A new study published by the Project on Emerging Technologies at the Woodrow Wilson International Center for Scholars examines how public attitudes toward nanotechnology may evolve as public knowledge regarding the science increases. More specifically, the study researched how preconceived views regarding certain types of media sources may "affect public reactions to arguments about the risks and benefits of nanotechnology."
D. Kahan, et al., "Biased Assimilation, Polarization, and Cultural Credibility: An Experimental Study of Nanotechnology Risk Perceptions," Woodrow Wilson International Center for Scholars, Project on Emerging Nanotechnologies, PEN Brief, No. 3, February 2008.
The study begins by noting that the vast majority of Americans have heard little about nanotechnology, but those relatively familiar with the science view it favorably. When supplied with information regarding the potential risks and benefits posed by the technology, individuals tend to polarize along cultural lines:
when exposed to the same body of balanced and accurate information, persons who hold relatively egalitarian and communitarian values infer that nanotechnology is risky, whereas persons who hold relatively individualistic values infer that it is not.
Thus, the study notes that dissemination of accurate information is not enough by itself to overcome long-held biases regarding credibility of information sources:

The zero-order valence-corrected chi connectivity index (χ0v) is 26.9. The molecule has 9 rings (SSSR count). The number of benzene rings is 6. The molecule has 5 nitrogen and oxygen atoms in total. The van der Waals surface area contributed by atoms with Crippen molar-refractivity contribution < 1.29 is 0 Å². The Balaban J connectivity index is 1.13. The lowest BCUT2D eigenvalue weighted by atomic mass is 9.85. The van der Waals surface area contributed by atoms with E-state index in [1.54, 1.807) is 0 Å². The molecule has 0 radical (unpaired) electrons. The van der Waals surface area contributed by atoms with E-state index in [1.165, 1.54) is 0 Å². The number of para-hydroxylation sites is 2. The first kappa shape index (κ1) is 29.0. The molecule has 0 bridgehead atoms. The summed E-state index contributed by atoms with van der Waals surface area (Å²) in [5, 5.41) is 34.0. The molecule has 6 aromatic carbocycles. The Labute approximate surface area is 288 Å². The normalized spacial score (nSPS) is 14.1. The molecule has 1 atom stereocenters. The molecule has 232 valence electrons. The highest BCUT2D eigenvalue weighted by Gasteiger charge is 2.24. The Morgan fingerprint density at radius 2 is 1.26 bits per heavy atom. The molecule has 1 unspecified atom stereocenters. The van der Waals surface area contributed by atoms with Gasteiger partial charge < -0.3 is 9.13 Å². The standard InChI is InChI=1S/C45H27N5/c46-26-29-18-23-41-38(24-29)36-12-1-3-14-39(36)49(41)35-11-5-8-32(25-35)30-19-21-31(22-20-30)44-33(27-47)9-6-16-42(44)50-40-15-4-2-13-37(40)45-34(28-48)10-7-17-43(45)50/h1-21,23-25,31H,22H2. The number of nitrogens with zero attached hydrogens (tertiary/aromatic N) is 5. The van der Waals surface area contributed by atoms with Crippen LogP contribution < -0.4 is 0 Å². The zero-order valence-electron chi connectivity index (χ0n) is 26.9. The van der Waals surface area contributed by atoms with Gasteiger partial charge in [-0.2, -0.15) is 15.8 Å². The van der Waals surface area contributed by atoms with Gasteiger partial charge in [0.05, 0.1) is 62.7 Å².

The delivery of arguments by qualified experts will not necessarily counteract this effect, and indeed could easily accentuate it, because of the tendency of persons to assign greater credibility to policy advocates who share their values and who, as a result, are likely to be espousing positions that fit listeners’ cultural predispositions.
According to the authors, people "are disposed to screen information in a biased way based on its consistency with their prior beliefs or dispositions." Accordingly, the study recommends taking concrete steps to create a deliberative climate that neutralizes predisposition bias. Credibility in the public’s mind depends on trust, which in turn depends on shared cultural outlooks. The study takes the point of view that risk-communication techniques are as important as the truth of the message itself. The authors believe enlightened response to sound information cannot be taken for granted, nor should the expertise of messenger necessarily be expected to generate enlightened consensus about nanotechnology’s potential risks and benefits. Judgment of likeness and cultural affinity with the messenger/media communicating the information may be the most important factors in educating the public about nanotechnology.